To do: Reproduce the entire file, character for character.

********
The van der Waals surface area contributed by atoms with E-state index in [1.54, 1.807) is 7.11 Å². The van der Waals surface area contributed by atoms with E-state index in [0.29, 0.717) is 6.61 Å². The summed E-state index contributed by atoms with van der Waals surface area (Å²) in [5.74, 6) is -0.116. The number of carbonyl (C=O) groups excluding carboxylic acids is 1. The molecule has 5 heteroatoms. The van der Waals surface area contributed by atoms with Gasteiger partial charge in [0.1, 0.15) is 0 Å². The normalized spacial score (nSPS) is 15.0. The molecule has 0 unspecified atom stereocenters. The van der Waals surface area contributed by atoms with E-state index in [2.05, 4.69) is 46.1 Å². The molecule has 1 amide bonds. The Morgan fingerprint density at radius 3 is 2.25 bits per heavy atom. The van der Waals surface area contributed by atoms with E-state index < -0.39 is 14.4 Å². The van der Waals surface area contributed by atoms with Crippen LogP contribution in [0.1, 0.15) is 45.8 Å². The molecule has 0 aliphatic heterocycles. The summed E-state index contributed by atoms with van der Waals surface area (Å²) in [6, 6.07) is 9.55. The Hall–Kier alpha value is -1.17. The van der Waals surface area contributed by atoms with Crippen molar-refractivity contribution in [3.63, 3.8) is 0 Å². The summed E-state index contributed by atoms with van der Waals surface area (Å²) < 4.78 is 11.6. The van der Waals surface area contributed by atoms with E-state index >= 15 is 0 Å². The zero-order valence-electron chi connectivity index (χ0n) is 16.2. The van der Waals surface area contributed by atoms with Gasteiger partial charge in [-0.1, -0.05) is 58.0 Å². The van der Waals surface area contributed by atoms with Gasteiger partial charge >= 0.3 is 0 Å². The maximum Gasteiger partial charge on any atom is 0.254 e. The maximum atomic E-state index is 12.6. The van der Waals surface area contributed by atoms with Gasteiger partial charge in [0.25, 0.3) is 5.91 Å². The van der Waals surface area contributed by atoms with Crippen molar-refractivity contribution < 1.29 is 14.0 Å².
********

The van der Waals surface area contributed by atoms with E-state index in [1.54, 1.807) is 7.11 Å². The van der Waals surface area contributed by atoms with E-state index in [0.29, 0.717) is 6.61 Å². The summed E-state index contributed by atoms with van der Waals surface area (Å²) in [5.74, 6) is -0.116. The number of carbonyl (C=O) groups excluding carboxylic acids is 1. The molecule has 5 heteroatoms. The van der Waals surface area contributed by atoms with Gasteiger partial charge in [0.1, 0.15) is 0 Å². The normalized spacial score (nSPS) is 15.0. The molecule has 0 unspecified atom stereocenters. The van der Waals surface area contributed by atoms with E-state index in [2.05, 4.69) is 46.1 Å². The molecule has 1 amide bonds. The Morgan fingerprint density at radius 3 is 2.25 bits per heavy atom. The van der Waals surface area contributed by atoms with E-state index < -0.39 is 14.4 Å². The van der Waals surface area contributed by atoms with Crippen LogP contribution in [0.1, 0.15) is 45.8 Å². The molecule has 0 aliphatic heterocycles. The summed E-state index contributed by atoms with van der Waals surface area (Å²) in [6, 6.07) is 9.55. The Hall–Kier alpha value is -1.17. The van der Waals surface area contributed by atoms with Crippen molar-refractivity contribution in [3.63, 3.8) is 0 Å². The summed E-state index contributed by atoms with van der Waals surface area (Å²) < 4.78 is 11.6. The van der Waals surface area contributed by atoms with E-state index >= 15 is 0 Å². The zero-order valence-electron chi connectivity index (χ0n) is 16.2. The van der Waals surface area contributed by atoms with Gasteiger partial charge in [-0.1, -0.05) is 58.0 Å². The van der Waals surface area contributed by atoms with Gasteiger partial charge >= 0.3 is 0 Å². The maximum Gasteiger partial charge on any atom is 0.254 e. The maximum atomic E-state index is 12.6. The van der Waals surface area contributed by atoms with Gasteiger partial charge in [0.25, 0.3) is 5.91 Å². The van der Waals surface area contributed by atoms with Crippen molar-refractivity contribution < 1.29 is 14.0 Å².